2nd UPDATE, 2:45 p.m.: A federal judge in Los Angeles today denied a motion to dismiss Byron Allen’s $10 billion lawsuit against McDonald’s Corp alleging racial discrimination.
In his ruling (read it here), US District Judge Fernando Olguin said the founder and chairman/CEO of Allen Media Group can keep trying to prove the fast-food giant hasn’t backed down Black-owned media companies rocked after paying out massive advertising budgets
“This is about the economic incorporation of African-American owned companies into the US economy,” Allen said of the ruling. “McDonald’s takes billions of African American consumers and gives back almost nothing. The largest trade deficit in America is the trade deficit between white America and black America, and McDonald’s is guilty of perpetuating that disparity. Economic exclusion must end immediately.”
Read the details of the case below.
UPDATED 5 November: Allen Media Group CEO Byron Allen said he sent a letter to McDonald’s board of directors urging them to fire CEO Chris Kempczinski after a controversial text message from the board related to the deaths of two black children found by shooting.
Kempcziniski’s message to Chicago Mayor Lori Lightfoot last spring said the parents of 7-year-old Jaslyn Adams and 13-year-old Adam Toledo “abandoned those kids” before they died. Adams was shot dead in a gang-related homicide while she was in a car with her father in a McDonald’s drive-through in Chicago, where the company is based. Toledo was shot by a Chicago police officer.
The salvo comes after Allen sued McDonald’s in May, accusing the fast-food giant of racial stereotyping and refusing to enter into deals with AMG Entertainment Studios and the Weather Group in violation of federal and state laws.
Kempczinski apologized for the text, including in a letter to staff this week, saying, “As a parent, writing this, I was thinking through my lens and reacting viscerally. But I didn’t follow in the footsteps of Adams or Jaslyn’s family and so many others who face a very different reality.”
Allen’s letter accused the company of continuing to “perpetuate and support racism.” The board “needs to make sweeping changes immediately and remove Chris Kempczinski from his role as President and CEO now or resign himself because you are on the wrong side of history,” it said.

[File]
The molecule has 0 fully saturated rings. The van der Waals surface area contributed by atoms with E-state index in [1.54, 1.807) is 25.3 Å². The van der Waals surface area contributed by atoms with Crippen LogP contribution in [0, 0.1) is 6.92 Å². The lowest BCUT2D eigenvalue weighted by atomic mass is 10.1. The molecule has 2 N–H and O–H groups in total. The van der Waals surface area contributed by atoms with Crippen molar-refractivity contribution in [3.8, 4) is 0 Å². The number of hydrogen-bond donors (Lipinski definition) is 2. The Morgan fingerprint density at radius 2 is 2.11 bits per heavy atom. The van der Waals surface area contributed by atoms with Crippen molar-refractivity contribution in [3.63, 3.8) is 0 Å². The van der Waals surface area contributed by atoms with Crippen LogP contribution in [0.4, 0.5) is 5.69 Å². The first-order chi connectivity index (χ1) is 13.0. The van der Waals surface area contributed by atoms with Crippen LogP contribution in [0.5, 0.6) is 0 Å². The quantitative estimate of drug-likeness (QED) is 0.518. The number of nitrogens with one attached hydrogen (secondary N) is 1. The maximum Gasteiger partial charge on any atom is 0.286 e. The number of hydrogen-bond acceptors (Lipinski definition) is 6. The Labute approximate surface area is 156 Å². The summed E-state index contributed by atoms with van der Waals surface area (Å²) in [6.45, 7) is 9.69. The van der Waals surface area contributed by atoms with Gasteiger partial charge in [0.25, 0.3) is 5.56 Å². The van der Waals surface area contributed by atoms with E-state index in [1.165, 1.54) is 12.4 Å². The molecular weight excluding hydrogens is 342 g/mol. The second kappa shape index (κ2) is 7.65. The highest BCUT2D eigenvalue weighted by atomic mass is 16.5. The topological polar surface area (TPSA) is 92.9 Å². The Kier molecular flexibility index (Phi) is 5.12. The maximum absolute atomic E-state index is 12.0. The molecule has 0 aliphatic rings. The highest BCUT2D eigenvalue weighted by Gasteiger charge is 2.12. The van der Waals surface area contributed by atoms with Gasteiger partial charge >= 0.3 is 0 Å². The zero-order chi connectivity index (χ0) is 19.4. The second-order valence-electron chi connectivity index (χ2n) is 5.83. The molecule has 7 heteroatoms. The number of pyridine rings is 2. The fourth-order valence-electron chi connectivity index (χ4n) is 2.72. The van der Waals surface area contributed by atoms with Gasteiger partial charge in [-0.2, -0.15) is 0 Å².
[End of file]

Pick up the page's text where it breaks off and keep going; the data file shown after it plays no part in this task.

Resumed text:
Allen has been active in demanding that major corporations, including GM, give black-owned media a fair share of advertising dollars.
A $20 billion racial discrimination lawsuit he filed with Comcast in 2015 went all the way to the Supreme Court. Allen and Comcast reached an agreement last year, with Comcast agreeing to acquire three of Allen Media Group’s cable channels.
SO FAR, May 20th: Byron Allens All media group has McDonald’s Corp. is being sued for $10 billion in damages and accused of racial discrimination as the high-profile businessman continues to slam big companies for not shaking black-owned media fairly when they spend massive advertising budgets.
The lawsuit, filed in the Superior Court of California in Los Angeles, alleges the fast-food giant of racial stereotyping and refusing to contract with AMG’s Entertainment Studios and Weather Group in violation of federal and state law.
In a statement to Deadline, McDonald’s said: “Together with our owner/operators, we have doubled down on our relationships with multi-owned partners. This includes increasing our spending on Diverse-owned media from 4% to 10% and Black-owned media from 2% to 5% of total national advertising over the next four years. Once we receive the complaint, we will review it and respond accordingly.”
The company held its annual general meeting on Thursday.
Allen and other black media owners joined forces last month to pressure automaker GM for the same reason. Allen has been pushing the issue publicly for over a year with some success. Most recently, advertising giants GroupM and Interpublic have agreed to invest in black-owned media.
entertainment studios owns 12 television networks supported by major multi-channel video programming distributors. The Weather Group owns The Weather Channel.
According to the lawsuit, African Americans make up about 40% of McDonald’s US sales, but African American media receives less than $5 million of its approximately $1.6 billion in annual television advertising.
The lawsuit alleges that McDonald’s refusal to contract was a result of racial stereotypes reflected in a tiered advertising structure with a separate “African American” tier offering a smaller budget and less favorable pricing and different terms than the larger “general market” -level has. The structure creates “disconnected and unequal pathways for black-owned media companies to generate ad revenue,” Allen says, noting The television stations he owns and operates have a general market appeal and do not specifically target African American viewers. But the lawsuit alleges McDonald’s has refused to advertise on The Weather Channel below its “general tier” since Allen took over the network in 2018.
In a letter to McDonald’s CEO Chris Kempczinski, Allen and a handful of other black media owners called on the company to allocate 5% to 15% of its advertising and marketing spend to black media.